Low C Bass Clarinets – Buffet vs Selmer

Low C Bass Clarinet by Buffet

The Bass Clarinet is quite simply a majestic instrument in many ways. If you’ve never seen a low C professional model it’s a piece of engineering and natural beauty. The elegant grenadilla joints filled with keywork make it look mesmerisingly complicated! However, with patience and practice the Bass can be a very expressive and versatile instrument in Orchestral and Jazz situations.

Whilst there are a few options in the market, including Yamaha and Uebel, the main choice for most players looking for a low C comes down to Buffet vs Selmer. We wanted to take a quick look at some of the models and differences with this blog…

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Backun Clarinet Barrels – How to choose

Clarinet barrels by Backun

One of the most popular accessories we sell for Clarinets is additional barrels and bells. This is a great way to change your tone and response without having to mess about with mouthpieces which can take much more getting used to. The Backun range of clarinet barrels have led the way for these upgrades due to the quality of materials and design.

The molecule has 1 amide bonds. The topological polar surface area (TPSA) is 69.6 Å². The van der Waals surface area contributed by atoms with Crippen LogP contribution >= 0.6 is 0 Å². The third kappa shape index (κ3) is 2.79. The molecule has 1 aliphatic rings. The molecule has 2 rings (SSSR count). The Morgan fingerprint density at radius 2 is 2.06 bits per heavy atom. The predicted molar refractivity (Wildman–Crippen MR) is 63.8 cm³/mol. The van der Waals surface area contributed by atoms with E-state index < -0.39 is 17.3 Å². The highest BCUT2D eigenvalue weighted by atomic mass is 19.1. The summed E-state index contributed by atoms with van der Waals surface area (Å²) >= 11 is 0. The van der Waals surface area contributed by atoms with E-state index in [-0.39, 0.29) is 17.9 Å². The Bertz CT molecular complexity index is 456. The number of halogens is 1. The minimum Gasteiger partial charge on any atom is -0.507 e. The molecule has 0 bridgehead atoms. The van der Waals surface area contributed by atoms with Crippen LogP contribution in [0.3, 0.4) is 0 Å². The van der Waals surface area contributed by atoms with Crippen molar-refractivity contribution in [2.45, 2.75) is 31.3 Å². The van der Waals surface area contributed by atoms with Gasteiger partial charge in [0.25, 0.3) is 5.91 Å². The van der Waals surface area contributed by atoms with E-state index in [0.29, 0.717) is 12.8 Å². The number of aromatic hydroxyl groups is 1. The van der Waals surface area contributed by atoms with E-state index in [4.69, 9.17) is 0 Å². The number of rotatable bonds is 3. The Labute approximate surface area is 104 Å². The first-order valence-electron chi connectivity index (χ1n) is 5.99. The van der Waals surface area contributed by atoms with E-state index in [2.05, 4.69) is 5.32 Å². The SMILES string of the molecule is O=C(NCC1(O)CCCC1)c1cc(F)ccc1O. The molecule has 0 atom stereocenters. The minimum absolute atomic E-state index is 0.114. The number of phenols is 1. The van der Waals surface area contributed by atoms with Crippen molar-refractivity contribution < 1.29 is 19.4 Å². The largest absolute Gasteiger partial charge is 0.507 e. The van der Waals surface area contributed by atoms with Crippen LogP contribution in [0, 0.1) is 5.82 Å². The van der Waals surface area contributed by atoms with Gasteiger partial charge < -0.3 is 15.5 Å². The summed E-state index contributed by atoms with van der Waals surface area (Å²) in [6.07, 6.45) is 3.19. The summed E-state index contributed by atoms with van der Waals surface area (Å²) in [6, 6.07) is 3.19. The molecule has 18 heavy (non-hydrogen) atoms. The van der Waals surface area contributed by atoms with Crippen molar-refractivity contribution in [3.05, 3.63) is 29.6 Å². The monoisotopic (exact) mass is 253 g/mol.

Backun produce various models in two different materials, so let’s take a look at the range and discuss how they can improve your sound… (more…)

Johnny Hodges: Small Group Maestro

“Johnny Hodges had the most beautiful tone of any saxophonist in jazz.”
– Scott Yanow

“Johnny Hodges was one musician who never had to sell himself.  All he had to do was blow.”
– Budd Johnson

“His way of playing, whether smooth or passionate, his incisive attack and extraordinary skill in the art of glissandi, always made him instantly recognizable.”
– Boris Vian

I have talked to several people who, like me, were privileged to see and hear Johnny Hodges, and frequently they speak about his apparent lack of involvement. “He just walked to the front and played. I don’t even think he tapped his foot” and “He seemed slightly bored” are some of the comments I have heard over the years. Critics also commented about his demeanour: “the super-placid Johnny Hodges” is how George Avakian described the great saxophonist; Philip Larkin referred to him as “the inscrutable altoist”.

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